This paper is not intended to explore the academic or theoretical issues of written advocacy.
For those interested in those facets of the new advocacy there is an excellent paper by Justice Ken Hayne entitled Advocacy & Special Leave Applications which is available on the High Court website under “Publications/Speeches”.
The articles and texts Justice Hayne mentions in his paper would also repay reading. They include “The Role of Counsel and Appellate Advocacy” by Sir Anthony Mason (1984) 58 ALJ 537; Justice Sackville’s article “Appellate Advocacy” (1997) 15 Aust Bar Rev. 99; two articles by David Jackson about the High Court and appellate advocacy entitled “Practice in the High Court of Australia” (1997) 15 Aust Bar Rev. 187 and “Appellate Advocacy” (1992) 8 Aust Bar Rev. 245; Justice Robert Jackson’s paper “Advocacy before the United States Supreme Court” (2003) 5 The Journal of Appellate Practice & Process 219 and David C. Frederick’s book “Supreme Court and Appellate Advocacy” on arguing appellate cases and other appellate courts in the United States.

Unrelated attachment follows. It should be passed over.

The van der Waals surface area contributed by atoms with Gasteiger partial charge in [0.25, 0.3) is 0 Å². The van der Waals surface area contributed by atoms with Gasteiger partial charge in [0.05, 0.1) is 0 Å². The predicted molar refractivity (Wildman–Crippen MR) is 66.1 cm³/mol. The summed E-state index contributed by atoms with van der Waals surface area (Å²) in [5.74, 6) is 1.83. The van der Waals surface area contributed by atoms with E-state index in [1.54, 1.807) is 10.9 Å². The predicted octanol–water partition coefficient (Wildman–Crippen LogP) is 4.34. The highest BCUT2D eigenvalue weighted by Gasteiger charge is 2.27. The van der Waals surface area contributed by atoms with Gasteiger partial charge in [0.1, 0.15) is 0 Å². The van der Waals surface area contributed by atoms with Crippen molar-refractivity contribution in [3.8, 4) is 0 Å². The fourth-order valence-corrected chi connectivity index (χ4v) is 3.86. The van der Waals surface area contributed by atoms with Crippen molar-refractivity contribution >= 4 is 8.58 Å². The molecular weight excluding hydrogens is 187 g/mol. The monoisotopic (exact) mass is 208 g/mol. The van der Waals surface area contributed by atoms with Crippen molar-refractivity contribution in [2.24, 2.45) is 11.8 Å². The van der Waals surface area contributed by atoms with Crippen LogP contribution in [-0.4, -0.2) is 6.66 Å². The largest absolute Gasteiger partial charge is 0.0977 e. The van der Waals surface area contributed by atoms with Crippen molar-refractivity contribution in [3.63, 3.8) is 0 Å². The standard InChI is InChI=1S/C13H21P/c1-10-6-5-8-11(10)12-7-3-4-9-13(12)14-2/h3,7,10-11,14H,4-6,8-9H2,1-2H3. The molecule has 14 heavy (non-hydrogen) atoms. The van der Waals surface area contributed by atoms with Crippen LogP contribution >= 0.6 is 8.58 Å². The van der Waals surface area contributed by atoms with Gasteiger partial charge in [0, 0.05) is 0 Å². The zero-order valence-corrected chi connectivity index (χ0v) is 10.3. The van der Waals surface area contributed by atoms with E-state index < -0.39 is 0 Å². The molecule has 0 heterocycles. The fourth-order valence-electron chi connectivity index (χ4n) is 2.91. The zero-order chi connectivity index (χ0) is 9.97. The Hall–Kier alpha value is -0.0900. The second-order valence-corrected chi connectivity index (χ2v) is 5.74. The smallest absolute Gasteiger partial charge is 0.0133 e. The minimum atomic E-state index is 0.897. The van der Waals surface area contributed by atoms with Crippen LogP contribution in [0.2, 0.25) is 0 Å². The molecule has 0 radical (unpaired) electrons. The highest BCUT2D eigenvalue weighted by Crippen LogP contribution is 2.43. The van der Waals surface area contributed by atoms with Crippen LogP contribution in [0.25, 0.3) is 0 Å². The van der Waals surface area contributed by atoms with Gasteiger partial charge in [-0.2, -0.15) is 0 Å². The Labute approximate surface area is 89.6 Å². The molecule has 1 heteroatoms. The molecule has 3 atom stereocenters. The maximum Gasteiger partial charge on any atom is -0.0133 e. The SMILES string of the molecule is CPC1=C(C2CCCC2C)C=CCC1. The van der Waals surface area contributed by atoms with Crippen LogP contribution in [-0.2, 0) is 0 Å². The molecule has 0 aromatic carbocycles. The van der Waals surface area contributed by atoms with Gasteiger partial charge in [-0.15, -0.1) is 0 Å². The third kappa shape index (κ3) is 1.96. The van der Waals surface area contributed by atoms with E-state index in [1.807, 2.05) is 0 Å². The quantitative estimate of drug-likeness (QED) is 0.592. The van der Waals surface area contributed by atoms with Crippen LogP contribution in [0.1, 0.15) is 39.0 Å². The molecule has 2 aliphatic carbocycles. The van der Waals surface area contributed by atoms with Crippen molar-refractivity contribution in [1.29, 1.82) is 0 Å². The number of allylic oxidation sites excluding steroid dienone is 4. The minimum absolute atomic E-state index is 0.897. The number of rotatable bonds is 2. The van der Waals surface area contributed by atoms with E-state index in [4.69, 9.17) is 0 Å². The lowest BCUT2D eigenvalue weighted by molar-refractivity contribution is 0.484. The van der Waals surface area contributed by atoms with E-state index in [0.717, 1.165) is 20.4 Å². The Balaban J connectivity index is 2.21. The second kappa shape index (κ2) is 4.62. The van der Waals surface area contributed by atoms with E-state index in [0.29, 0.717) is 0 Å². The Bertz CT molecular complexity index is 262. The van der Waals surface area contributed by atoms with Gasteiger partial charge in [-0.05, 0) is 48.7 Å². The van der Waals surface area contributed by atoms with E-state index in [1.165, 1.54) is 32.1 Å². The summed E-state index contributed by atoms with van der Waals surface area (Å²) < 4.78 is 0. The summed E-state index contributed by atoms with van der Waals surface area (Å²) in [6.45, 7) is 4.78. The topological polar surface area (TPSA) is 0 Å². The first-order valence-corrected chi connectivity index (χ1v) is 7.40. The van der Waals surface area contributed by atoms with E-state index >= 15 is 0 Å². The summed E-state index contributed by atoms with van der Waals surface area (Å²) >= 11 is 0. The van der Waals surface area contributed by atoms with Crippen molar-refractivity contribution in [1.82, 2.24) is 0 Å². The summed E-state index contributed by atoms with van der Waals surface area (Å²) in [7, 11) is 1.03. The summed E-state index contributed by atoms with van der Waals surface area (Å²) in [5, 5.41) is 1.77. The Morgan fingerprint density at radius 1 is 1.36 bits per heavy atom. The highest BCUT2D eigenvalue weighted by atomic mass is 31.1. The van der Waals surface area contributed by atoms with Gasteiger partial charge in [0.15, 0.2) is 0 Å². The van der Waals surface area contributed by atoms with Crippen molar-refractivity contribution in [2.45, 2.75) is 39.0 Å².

It was Justice Robert Jackson who is reported by Justice Hayne as saying that as Solicitor General of the United States he made three arguments in every case:
“First came the one that I planned – as I thought, logical, coherent, complete. Second was the one actually presented – interrupted, incoherent, disjointed, disappointing. The third was the utterly devastating argument that I thought of after going to bed that night.”
The most important technique to be practised for the purpose of preparing written submissions is the framing of the essential issue in the case…